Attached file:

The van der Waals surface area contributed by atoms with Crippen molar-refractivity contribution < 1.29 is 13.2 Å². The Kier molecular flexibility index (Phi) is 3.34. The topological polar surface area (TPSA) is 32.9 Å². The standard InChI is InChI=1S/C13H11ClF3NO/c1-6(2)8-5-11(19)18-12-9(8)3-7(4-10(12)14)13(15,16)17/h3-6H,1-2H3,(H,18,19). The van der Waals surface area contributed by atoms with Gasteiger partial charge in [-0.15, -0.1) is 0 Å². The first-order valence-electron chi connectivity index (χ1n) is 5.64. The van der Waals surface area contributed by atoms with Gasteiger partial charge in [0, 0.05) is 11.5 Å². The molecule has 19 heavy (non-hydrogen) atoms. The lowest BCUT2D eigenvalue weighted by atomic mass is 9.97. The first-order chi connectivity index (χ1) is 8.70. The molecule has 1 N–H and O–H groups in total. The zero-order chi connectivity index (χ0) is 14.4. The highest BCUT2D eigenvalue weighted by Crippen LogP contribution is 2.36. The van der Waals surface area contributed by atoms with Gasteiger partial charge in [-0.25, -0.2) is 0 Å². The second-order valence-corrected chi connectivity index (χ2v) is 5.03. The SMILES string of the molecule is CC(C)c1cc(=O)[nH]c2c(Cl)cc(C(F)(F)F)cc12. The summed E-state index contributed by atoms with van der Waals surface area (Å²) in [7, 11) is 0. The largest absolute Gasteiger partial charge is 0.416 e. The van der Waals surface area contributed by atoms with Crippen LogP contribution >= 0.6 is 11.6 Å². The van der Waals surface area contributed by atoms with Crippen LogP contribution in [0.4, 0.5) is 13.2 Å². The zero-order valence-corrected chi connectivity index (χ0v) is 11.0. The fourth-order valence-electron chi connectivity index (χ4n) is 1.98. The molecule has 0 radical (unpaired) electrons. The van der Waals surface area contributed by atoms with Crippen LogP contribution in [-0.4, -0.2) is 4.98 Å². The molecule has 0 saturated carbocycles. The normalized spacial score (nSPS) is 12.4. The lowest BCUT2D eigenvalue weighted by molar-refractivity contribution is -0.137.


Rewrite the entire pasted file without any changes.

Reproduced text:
The van der Waals surface area contributed by atoms with Crippen molar-refractivity contribution < 1.29 is 13.2 Å². The Kier molecular flexibility index (Phi) is 3.34. The topological polar surface area (TPSA) is 32.9 Å². The standard InChI is InChI=1S/C13H11ClF3NO/c1-6(2)8-5-11(19)18-12-9(8)3-7(4-10(12)14)13(15,16)17/h3-6H,1-2H3,(H,18,19). The van der Waals surface area contributed by atoms with Gasteiger partial charge in [-0.15, -0.1) is 0 Å². The first-order valence-electron chi connectivity index (χ1n) is 5.64. The van der Waals surface area contributed by atoms with Gasteiger partial charge in [0, 0.05) is 11.5 Å². The molecule has 19 heavy (non-hydrogen) atoms. The lowest BCUT2D eigenvalue weighted by atomic mass is 9.97. The first-order chi connectivity index (χ1) is 8.70. The molecule has 1 N–H and O–H groups in total. The zero-order chi connectivity index (χ0) is 14.4. The highest BCUT2D eigenvalue weighted by Crippen LogP contribution is 2.36. The van der Waals surface area contributed by atoms with Gasteiger partial charge in [-0.25, -0.2) is 0 Å². The second-order valence-corrected chi connectivity index (χ2v) is 5.03. The SMILES string of the molecule is CC(C)c1cc(=O)[nH]c2c(Cl)cc(C(F)(F)F)cc12. The summed E-state index contributed by atoms with van der Waals surface area (Å²) in [7, 11) is 0. The largest absolute Gasteiger partial charge is 0.416 e. The van der Waals surface area contributed by atoms with Crippen LogP contribution >= 0.6 is 11.6 Å². The van der Waals surface area contributed by atoms with Crippen LogP contribution in [0.4, 0.5) is 13.2 Å². The zero-order valence-corrected chi connectivity index (χ0v) is 11.0. The fourth-order valence-electron chi connectivity index (χ4n) is 1.98. The molecule has 0 radical (unpaired) electrons. The van der Waals surface area contributed by atoms with Crippen LogP contribution in [-0.4, -0.2) is 4.98 Å². The molecule has 0 saturated carbocycles. The normalized spacial score (nSPS) is 12.4. The lowest BCUT2D eigenvalue weighted by molar-refractivity contribution is -0.137.